Alfredo Ortiz: Job Creators Network Will File Suit to Block Biden’s EPA Electric Vehicle Mandate

White House EV EVs electric biden car
Photo by MANDEL NGAN/AFP via Getty Images

Alfredo Ortiz, the president and CEO of Job Creators Network, announced in an op-ed for Fox News that his organization is mounting a legal challenge against the Biden administration’s latest regulatory push for electric vehicles (EVs).

Last week, the Biden administration’s Environmental Protection Agency (EPA) proposed the strictest tailpipe emissions regulation in the agency’s history. The proposal would require that up to two-thirds of all vehicles sold in the United States be electric by 2032.

Ortiz’s Job Creators Network is challenging the legality of this regulatory push.

“When finalized, Job Creators Network Foundation’s Legal Action Fund plans to file suit to block this executive overreach that runs afoul of the Supreme Court’s ‘major questions doctrine,’” he writes. “This precedent, set last year, holds that only Congress has the power to make sweeping changes to the American economy – such as forcing the electrification of the auto industry in nine years – when existing federal statutes aren’t clear.”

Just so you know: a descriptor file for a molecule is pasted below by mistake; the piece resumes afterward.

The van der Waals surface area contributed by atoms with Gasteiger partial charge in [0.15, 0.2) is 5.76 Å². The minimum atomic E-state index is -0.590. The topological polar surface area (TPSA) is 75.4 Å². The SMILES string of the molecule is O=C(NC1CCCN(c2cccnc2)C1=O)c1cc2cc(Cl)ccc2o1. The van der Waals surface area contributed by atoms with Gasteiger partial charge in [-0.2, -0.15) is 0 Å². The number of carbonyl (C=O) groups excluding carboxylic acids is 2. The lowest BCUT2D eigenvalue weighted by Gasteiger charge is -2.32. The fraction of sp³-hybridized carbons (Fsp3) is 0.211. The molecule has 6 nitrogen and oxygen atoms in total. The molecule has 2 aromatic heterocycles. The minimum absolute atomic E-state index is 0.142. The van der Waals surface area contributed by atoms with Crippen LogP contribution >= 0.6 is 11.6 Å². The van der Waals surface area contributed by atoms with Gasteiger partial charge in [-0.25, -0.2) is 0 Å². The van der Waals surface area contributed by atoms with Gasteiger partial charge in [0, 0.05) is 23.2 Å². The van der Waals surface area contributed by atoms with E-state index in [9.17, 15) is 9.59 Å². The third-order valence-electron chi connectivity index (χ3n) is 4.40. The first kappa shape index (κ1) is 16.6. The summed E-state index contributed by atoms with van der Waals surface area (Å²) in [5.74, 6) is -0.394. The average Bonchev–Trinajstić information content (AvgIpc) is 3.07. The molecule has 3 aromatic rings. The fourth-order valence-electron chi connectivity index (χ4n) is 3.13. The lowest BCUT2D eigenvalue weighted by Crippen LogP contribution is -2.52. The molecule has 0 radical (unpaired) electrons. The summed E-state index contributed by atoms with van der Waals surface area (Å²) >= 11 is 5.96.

Ortiz’s op-ed explains the economic impracticality of Biden’s EV policy, its unpopularity with consumers, and its danger to the environment it purports to protect.

He writes:

Even with hundreds of billions of taxpayer dollars, American consumers haven’t warmed to electric vehicles. Only half to two-thirds of electric car owners purchase electric again – a terrible customer retention rate. And even this figure is juiced by the only popular electric car manufacturer, Tesla, whose owner almost never return to conventional cars.


Nearly half of the world’s copper and 60% of lithium, needed for electric cars’ lithium-ion batteries, are processed in China. Yet, again, the Biden administration lies by claiming the emissions regulation will “strengthen American energy security” by making the country less reliant on oil.

Which energy source would you rather the country be reliant on: 1) oil, which we have more than enough of at home if the government would get out of the way, or 2) rare earth metals that don’t exist in the U.S.?

The “kicker,” Ortiz argues, is that this push for electric vehicles “would actually be bad for the environment.”

“Consider that 70% of cobalt needed for lithium-ion batteries comes from the Democratic Republic of the Congo, where children hand dig in crowded, primitive mines to try to service the West’s insatiable demand,” he notes.

Read the full op-ed here.


Please let us know if you're having issues with commenting.